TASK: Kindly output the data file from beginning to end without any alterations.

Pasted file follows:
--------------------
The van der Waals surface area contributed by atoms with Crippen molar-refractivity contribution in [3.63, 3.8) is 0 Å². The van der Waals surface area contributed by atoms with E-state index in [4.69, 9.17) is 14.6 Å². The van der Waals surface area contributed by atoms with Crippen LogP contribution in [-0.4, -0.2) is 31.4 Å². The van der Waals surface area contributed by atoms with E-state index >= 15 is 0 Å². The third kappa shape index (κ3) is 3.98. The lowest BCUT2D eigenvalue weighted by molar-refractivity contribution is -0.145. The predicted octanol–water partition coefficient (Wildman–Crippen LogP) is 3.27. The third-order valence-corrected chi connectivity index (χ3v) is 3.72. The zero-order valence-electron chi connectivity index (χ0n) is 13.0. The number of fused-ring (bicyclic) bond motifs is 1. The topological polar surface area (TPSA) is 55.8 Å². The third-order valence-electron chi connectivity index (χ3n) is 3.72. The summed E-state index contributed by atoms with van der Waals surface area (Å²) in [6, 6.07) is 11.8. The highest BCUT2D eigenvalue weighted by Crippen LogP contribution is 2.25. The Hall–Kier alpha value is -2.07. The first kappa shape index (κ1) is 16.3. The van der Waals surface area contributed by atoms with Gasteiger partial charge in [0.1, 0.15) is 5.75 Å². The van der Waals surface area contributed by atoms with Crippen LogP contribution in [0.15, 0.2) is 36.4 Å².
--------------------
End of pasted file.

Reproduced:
The van der Waals surface area contributed by atoms with Crippen molar-refractivity contribution in [3.63, 3.8) is 0 Å². The van der Waals surface area contributed by atoms with E-state index in [4.69, 9.17) is 14.6 Å². The van der Waals surface area contributed by atoms with Crippen LogP contribution in [-0.4, -0.2) is 31.4 Å². The van der Waals surface area contributed by atoms with E-state index >= 15 is 0 Å². The third kappa shape index (κ3) is 3.98. The lowest BCUT2D eigenvalue weighted by molar-refractivity contribution is -0.145. The predicted octanol–water partition coefficient (Wildman–Crippen LogP) is 3.27. The third-order valence-corrected chi connectivity index (χ3v) is 3.72. The zero-order valence-electron chi connectivity index (χ0n) is 13.0. The number of fused-ring (bicyclic) bond motifs is 1. The topological polar surface area (TPSA) is 55.8 Å². The third-order valence-electron chi connectivity index (χ3n) is 3.72. The summed E-state index contributed by atoms with van der Waals surface area (Å²) in [6, 6.07) is 11.8. The highest BCUT2D eigenvalue weighted by Crippen LogP contribution is 2.25. The Hall–Kier alpha value is -2.07. The first kappa shape index (κ1) is 16.3. The van der Waals surface area contributed by atoms with Gasteiger partial charge in [0.1, 0.15) is 5.75 Å². The van der Waals surface area contributed by atoms with Crippen LogP contribution in [0.15, 0.2) is 36.4 Å².